My process automation colleagues argue that models in the process industries are far more real time, which adds additional layers of complexity. These models have to be adopting to changing conditions on an ongoing basis. For example, the models change set points across a variety of machines and instruments so that when “a warm front blows in” yields can still be optimized. Or if one set point drifts outside of a specified control limit, other set points change to compensate for that deviation.
One conclusion, is that to fully leverage IoT across extended supply chains we may find ourselves building far more real time models than we have ever seen before. As one small example, during last year’s Long Beach labor strikes, shippers shifted volume to other ports. They might book on a ship headed to Vancouver only to find out a slew of other shippers had done the same. Delays by port were changing on a day by day basis. What if models of port throughput were used and combined with AIS Vessel tracking data? If the model understood how many ships were sitting outside a port, how many were headed to that port, the relative sizes of those ships, and the throughput capacity of the port, shippers could have made much better port scheduling decisions.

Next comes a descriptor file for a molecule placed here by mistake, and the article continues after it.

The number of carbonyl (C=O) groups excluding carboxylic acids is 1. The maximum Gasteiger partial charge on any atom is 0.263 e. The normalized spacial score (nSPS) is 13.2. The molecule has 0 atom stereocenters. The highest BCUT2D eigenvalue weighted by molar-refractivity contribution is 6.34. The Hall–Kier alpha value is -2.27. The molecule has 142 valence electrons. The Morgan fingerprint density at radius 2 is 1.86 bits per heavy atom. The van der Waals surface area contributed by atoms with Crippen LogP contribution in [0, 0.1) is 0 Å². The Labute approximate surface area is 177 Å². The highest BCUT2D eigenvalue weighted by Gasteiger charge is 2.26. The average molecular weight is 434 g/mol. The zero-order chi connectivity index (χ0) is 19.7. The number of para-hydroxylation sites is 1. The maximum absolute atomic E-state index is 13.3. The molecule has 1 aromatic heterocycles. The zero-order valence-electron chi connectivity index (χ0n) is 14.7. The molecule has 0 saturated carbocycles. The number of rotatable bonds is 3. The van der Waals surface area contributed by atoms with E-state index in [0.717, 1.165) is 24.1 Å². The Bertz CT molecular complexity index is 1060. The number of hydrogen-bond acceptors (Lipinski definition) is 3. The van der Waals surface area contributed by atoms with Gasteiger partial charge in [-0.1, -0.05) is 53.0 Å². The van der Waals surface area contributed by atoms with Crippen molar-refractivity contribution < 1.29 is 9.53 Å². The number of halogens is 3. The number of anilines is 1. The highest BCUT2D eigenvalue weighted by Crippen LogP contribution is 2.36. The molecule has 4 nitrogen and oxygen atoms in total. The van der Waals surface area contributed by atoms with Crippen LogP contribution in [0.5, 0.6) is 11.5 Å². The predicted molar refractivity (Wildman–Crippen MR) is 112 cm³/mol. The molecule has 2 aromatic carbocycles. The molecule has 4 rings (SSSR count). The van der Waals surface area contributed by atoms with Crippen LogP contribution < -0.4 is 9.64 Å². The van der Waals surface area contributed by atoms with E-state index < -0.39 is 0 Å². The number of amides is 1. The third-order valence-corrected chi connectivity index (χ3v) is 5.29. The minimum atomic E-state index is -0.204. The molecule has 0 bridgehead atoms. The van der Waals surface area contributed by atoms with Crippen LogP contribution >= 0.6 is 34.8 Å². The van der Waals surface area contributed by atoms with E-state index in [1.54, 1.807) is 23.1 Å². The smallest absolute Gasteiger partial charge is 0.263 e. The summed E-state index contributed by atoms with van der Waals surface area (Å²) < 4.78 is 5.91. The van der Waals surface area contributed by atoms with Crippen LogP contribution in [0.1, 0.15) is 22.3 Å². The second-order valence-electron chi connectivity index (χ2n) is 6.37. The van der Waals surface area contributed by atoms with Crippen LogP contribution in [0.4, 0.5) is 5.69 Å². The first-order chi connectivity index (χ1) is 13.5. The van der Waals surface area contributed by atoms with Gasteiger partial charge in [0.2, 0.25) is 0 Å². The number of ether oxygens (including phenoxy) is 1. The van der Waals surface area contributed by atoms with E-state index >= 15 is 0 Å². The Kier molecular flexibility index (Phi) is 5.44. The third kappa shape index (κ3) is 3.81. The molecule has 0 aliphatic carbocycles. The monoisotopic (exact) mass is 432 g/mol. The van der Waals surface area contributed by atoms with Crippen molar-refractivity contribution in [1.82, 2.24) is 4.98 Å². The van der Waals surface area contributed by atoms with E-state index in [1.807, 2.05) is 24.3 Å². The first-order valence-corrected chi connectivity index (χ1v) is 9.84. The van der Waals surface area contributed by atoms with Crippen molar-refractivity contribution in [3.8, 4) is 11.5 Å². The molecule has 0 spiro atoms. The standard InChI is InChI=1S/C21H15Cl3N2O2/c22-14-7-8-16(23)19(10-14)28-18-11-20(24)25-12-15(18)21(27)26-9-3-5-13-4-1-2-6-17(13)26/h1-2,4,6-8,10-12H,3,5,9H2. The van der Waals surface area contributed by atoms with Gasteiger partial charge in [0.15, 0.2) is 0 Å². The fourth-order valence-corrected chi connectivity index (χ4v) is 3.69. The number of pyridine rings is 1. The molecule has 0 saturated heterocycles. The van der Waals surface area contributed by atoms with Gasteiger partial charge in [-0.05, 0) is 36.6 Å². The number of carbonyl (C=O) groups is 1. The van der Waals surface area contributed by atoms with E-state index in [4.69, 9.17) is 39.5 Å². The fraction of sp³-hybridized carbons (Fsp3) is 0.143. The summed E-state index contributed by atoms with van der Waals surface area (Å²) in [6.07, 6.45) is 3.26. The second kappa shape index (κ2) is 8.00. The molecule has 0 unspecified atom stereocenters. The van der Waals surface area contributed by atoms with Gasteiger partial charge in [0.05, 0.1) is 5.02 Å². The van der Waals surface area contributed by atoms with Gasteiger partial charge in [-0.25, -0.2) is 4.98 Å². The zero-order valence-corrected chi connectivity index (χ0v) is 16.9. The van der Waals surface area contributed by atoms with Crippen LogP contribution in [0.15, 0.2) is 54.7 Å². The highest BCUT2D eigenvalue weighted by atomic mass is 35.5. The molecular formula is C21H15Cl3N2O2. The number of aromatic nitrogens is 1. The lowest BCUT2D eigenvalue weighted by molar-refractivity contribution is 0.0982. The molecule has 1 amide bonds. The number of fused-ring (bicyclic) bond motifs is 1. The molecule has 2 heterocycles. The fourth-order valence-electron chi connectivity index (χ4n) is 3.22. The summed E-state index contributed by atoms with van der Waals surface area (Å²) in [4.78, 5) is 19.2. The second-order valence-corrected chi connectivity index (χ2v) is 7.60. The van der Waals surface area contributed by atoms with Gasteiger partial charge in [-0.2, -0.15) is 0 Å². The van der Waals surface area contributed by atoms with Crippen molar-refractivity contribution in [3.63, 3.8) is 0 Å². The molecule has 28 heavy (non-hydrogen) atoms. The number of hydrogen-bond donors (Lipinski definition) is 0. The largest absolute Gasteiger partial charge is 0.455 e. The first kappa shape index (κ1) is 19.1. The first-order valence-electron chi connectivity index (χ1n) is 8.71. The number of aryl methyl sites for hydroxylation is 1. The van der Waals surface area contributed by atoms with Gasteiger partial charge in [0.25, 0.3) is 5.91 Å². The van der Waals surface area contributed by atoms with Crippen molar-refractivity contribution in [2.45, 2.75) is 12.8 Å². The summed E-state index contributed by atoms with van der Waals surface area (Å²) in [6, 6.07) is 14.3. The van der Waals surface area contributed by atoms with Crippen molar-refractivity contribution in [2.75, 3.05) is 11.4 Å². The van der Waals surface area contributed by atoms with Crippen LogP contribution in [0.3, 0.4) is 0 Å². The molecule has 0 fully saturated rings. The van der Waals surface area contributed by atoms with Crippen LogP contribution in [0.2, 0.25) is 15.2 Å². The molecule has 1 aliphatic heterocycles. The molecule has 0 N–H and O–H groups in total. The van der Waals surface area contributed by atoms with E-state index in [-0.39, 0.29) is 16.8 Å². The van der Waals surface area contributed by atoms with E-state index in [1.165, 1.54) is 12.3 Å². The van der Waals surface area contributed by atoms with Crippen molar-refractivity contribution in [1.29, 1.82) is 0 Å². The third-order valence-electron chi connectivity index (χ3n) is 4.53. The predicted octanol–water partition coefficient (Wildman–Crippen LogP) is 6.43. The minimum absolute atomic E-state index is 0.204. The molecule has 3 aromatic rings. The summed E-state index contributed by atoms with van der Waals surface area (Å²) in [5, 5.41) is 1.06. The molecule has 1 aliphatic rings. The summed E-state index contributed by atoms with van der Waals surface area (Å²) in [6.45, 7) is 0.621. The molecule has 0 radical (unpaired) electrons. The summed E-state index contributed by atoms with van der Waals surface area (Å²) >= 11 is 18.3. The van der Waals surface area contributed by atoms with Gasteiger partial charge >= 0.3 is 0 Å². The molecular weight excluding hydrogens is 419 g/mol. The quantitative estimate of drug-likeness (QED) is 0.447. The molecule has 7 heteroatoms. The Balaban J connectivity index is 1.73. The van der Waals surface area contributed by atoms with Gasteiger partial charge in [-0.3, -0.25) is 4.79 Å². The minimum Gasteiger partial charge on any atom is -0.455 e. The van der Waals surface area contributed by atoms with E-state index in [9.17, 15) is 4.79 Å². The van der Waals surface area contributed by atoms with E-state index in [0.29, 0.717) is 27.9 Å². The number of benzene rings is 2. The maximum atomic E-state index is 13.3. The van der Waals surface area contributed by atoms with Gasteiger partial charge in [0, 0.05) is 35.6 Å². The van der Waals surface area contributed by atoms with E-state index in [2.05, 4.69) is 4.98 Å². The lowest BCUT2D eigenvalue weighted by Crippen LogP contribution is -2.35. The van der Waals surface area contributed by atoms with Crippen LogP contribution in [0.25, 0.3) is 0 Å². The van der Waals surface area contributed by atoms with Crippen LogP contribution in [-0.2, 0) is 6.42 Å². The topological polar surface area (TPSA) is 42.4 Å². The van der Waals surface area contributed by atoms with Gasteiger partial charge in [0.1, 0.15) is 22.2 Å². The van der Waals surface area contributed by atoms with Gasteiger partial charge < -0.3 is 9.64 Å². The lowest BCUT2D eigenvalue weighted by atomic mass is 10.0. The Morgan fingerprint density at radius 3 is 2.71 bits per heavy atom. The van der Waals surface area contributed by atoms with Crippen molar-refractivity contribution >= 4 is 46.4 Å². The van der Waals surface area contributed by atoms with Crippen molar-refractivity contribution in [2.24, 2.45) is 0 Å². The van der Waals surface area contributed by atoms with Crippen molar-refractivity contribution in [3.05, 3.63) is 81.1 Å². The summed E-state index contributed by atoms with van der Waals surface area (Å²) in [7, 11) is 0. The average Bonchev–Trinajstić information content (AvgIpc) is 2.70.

A key theme at the 20th Annual ARC Industry Forum, taking place next week in Orlando, will be the Internet of Things. I will be moderating a panel called Building a Supply Chain Control Tower for IoT Visibility. Our panelists have built very advanced and interesting visibility solutions that leverage IoT. The panelists are Jeff Tazelaar, Global Leader – Auto ID, RFID, GPS and Telemetry Expertise Center at Dow Chemical; Jan Theissen, Director Strategy and Methods, Global Purchasing and Materials Management at AGCO; and Tom Moroney, VP Wells and Facilities Technologies at Shell. Let me know if you will be at our forum and would like to meet up with me (email@example.com).